Advertising
Advertising

How Relaxing Music for Kids Can Help ADHD (+ Music Recommendations)

How Relaxing Music for Kids Can Help ADHD (+ Music Recommendations)

Think about it, that adrenalin-pumping playlist on your iPod motivates us to keep going with our workout far more effectively than any fitness coach; whilst that mix of soft, gentle piano music can really help us unwind after a long, tiring day. No matter what’s going on in our lives, it’s rare to find a situation that the right kind of music can’t instantly improve.

But what does any of this have to do with ADHD?

Just as music can drive us to work harder in the gym or help us unwind, choosing the right relaxing music for kids can prove to be a powerful tool for helping them to feel calm, focused and relaxed, even in situations where their ADHD is usually at its most prevalent.

Why medication isn’t always the solution

For our kids, living with ADHD can turn what would otherwise be simple, short tasks into spiralling, marathon ordeals in which they’re constantly drawn this way and that by a constant deluge of distractions and stimuli.

As we all know, the most commonly prescribed solution is medication, though that’s rarely the perfect answer to the complex and variegated puzzle that is ADHD.

For some parents, it could simply be a moral objection to medicating their children. For others, it could be that their child’s particular traits don’t quite tick the necessary boxes to qualify for medication; whilst for others yet, it could simply be that their current prescription doesn’t quite cut it when helping their young ones enjoy the kind of calm focus needed to complete tasks such as homework or defined activities.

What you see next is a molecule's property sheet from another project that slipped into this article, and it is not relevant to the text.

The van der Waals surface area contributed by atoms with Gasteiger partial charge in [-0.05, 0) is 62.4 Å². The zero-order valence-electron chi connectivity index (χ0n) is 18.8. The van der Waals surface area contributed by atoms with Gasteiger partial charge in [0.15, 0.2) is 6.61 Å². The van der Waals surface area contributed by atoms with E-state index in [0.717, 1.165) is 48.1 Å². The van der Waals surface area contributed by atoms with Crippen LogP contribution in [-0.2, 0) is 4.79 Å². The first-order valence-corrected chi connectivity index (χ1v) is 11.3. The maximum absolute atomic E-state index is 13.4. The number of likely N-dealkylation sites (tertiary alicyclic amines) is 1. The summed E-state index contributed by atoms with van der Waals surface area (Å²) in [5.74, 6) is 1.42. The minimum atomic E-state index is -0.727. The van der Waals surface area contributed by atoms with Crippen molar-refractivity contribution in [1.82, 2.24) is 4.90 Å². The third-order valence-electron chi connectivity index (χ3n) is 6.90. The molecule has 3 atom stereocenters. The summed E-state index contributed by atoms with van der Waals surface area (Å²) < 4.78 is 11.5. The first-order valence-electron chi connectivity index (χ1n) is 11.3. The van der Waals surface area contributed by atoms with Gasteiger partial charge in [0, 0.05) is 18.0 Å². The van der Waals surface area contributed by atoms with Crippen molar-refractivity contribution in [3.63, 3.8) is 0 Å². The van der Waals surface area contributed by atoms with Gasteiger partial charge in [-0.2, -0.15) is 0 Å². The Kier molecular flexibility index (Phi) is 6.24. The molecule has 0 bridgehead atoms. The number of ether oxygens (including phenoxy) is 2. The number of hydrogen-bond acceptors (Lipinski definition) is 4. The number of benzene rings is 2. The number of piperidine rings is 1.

Whatever the case may be, this is where music comes into its own.

The dopamine effect

Whilst numerous studies over the years have indicated a strong link between certain types of music and improved focus, particularly in children, what few of those studies particularly agree on is the exact reason why.

Advertising

That being said, there are two reasons which appear to make the most sense.

The first is that listening to music can increase our levels of dopamine, the “happy chemical” which helps with focus and paying attention which is deficient in many people with ADHD.[1] By naturally increasing our children’s dopamine levels, we naturally help increase their level of focus.

The second is the idea that we all have two distinct ways that we pay attention.

Conscious vs. Unconscious attention

In 2013, a scientific study was published noting the distinction between Dorsal and Ventral attention systems, more commonly referred to since as conscious and unconscious attention systems.[2]

The study looked at how our conscious attention system is used to focus our attention on the things that we actually want to focus on. For example, you’re using your conscious attention span right now to read this article. Meanwhile, your unconscious attention system remains alert in the background, scanning for anything that might be important and shifting attention to it.

That’s why even though you’re focusing on reading this article, you’re still likely to be distracted if someone enters the room or moves around behind you.

Like many things, this is likely to be a gift left behind in our DNA from our ancestors who would need to focus on particular tasks like hunting and preparing food whilst being ever mindful of the persistent dangers presented by their environment.

Just because our environment today is far less dangerous doesn’t mean our unconscious attention system ever switches off. It keeps working, zoning in on anything from a noise somewhere in the house that startles us to a co-worker eating so loudly at their desk that the sound of them devouring lunch completely distracts us from working.

Advertising